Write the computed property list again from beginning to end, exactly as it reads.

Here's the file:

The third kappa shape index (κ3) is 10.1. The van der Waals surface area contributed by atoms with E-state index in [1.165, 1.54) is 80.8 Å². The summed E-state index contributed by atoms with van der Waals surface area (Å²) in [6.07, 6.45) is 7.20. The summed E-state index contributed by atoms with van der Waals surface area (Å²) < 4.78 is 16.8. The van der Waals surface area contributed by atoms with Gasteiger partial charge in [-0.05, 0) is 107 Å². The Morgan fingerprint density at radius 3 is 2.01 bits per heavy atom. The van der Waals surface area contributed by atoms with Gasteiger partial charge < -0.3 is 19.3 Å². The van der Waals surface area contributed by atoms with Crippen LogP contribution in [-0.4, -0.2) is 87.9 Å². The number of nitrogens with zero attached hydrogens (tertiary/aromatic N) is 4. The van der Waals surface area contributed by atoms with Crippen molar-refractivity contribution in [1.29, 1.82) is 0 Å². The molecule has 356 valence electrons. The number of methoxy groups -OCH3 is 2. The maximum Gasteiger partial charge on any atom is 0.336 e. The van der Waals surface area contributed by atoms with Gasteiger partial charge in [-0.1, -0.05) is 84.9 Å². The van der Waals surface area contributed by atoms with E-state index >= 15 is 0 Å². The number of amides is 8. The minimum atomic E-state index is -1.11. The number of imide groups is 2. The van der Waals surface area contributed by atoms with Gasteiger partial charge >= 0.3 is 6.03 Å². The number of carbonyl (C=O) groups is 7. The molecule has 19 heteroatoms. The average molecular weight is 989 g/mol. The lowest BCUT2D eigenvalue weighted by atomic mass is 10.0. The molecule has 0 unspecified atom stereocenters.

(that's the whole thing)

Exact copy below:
The third kappa shape index (κ3) is 10.1. The van der Waals surface area contributed by atoms with E-state index in [1.165, 1.54) is 80.8 Å². The summed E-state index contributed by atoms with van der Waals surface area (Å²) in [6.07, 6.45) is 7.20. The summed E-state index contributed by atoms with van der Waals surface area (Å²) < 4.78 is 16.8. The van der Waals surface area contributed by atoms with Gasteiger partial charge in [-0.05, 0) is 107 Å². The Morgan fingerprint density at radius 3 is 2.01 bits per heavy atom. The van der Waals surface area contributed by atoms with Gasteiger partial charge < -0.3 is 19.3 Å². The van der Waals surface area contributed by atoms with Crippen LogP contribution in [-0.4, -0.2) is 87.9 Å². The number of nitrogens with zero attached hydrogens (tertiary/aromatic N) is 4. The van der Waals surface area contributed by atoms with Crippen molar-refractivity contribution in [1.29, 1.82) is 0 Å². The molecule has 356 valence electrons. The number of methoxy groups -OCH3 is 2. The maximum Gasteiger partial charge on any atom is 0.336 e. The van der Waals surface area contributed by atoms with Gasteiger partial charge in [-0.1, -0.05) is 84.9 Å². The van der Waals surface area contributed by atoms with E-state index >= 15 is 0 Å². The number of amides is 8. The minimum atomic E-state index is -1.11. The number of imide groups is 2. The van der Waals surface area contributed by atoms with Gasteiger partial charge >= 0.3 is 6.03 Å². The number of carbonyl (C=O) groups is 7. The molecule has 19 heteroatoms. The average molecular weight is 989 g/mol. The lowest BCUT2D eigenvalue weighted by atomic mass is 10.0. The molecule has 0 unspecified atom stereocenters.